(i) By Renunciation : Sn.8. If a Citizen of India who is also a National or a Citizen of another country, makes a declaration renouncing his Indian Citizenship, it shall be registered by the
prescribed authority. On such registration, that person's Indian Citizenship is terminated.
(ii) By Termination : By operation of law this happens when a person voluntarily acquires citizenship of another country.
State of A. P. V.Abdul Khader. A, born in India in 1924, went to Pakistan in 1954, returned to
India with a Pakistan Passport in 1955. He outlived his stay and hence was arrested and convicted. It was held that the conviction was wrong as the Magistrate considered 'A' as a foreigner. Held, A was a Citizen by birth under Art. 5.
(iii) By deprivation: Sn. 10. The grounds on which a citizen may be deprived of his citizenship are as follows:
(1) Fraud, false representation etc. in obtaining the Certificate of Registration or Naturalisation;
(2) Disaffection towards the Indian Constitution;
(3) Unlawful trading or communicating with the enemy during war;
(4) Imprisonment in any foreign country for 2 years and above;
(5) Staying outside India for over 7 years without registration in Consulate's office (A student or persons in government service or in International Organizations need not register).
2.4 : 'Company' whether a citizen :
Question whether a juristic person like the 'Company' was a citizen arose in State Trading Corporation of India V.C.T.O. The S.T.C. was a registered company, and its sales were taxed. The company challenged this tax, as infringement of its fundamental right to do business in Art.l9(l)(g). As Art 19
(1) (g) is a fundamental right available to a citizen, question arose whether the company was a citizen. Held, the company was not a citizen. The fundamental rights were available only to natural born persons, and not to companies.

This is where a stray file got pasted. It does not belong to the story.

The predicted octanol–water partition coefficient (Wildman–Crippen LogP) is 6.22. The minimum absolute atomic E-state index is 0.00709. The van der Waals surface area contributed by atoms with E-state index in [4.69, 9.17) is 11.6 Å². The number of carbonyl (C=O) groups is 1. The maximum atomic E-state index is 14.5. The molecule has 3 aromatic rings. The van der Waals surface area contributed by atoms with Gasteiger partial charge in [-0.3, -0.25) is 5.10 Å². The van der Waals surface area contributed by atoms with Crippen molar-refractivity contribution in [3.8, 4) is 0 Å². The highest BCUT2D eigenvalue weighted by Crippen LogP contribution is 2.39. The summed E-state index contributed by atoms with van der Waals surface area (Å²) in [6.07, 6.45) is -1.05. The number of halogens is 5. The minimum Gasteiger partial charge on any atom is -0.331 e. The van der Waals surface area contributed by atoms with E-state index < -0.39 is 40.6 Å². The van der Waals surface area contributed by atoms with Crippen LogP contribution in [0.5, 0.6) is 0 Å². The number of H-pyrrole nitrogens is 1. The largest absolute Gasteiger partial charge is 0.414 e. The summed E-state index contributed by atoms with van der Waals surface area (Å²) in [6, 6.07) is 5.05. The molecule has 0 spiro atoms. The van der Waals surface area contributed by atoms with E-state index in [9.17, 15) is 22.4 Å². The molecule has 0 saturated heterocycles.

Sn.5 provides for registration as a Citizen.Application may be filed by : Women married to Indian Citizens, minor children of Indian Citizens, persons fromCommonwealth Countries etc. They are registered by the prescribed authority.
The Supreme Court held in British India Steam Navigation Company V. J. Singh that this shipping company was not a citizen. In Tata Engineering & Locomotive Co. V. State of Bihar it was argued that if all the share-holders are citizens of India, then the company's veil can be lifted and the fundamental rights of the citizens be protected. Held, with this the company would achieve indirectly what it cannot do directly. Held company was not a citizen even if all shareholders were citizens. New Trend : However, the above cases are neutralised by the
Supreme Court in Bank Nationalisation Case (1970). The reason was : Shareholders are citizens and are entitled to Fundamental rights of Art. 19. If they associate themselves, and form a Company, their rights are not lost. If the shareholders' rights are to be protected, it necessarily means that the company's rights should be protected.
In Bennette Coleman's Case (1973), the Court held the shareholder, editor, printer etc. had a right under Art. 19(l)(a). They speak to the public through the editor. These rights are manifested and protected by the newspaper company. Hence, they have a locus standi through the company.
In DC & GM V Union of India (1983), the Court held that writ by the company was maintainable for violation of Fundamental Rights under Art. 19. Denial of right to the company would be denial to the shareholders. Hence, a company can maintain a writ petition.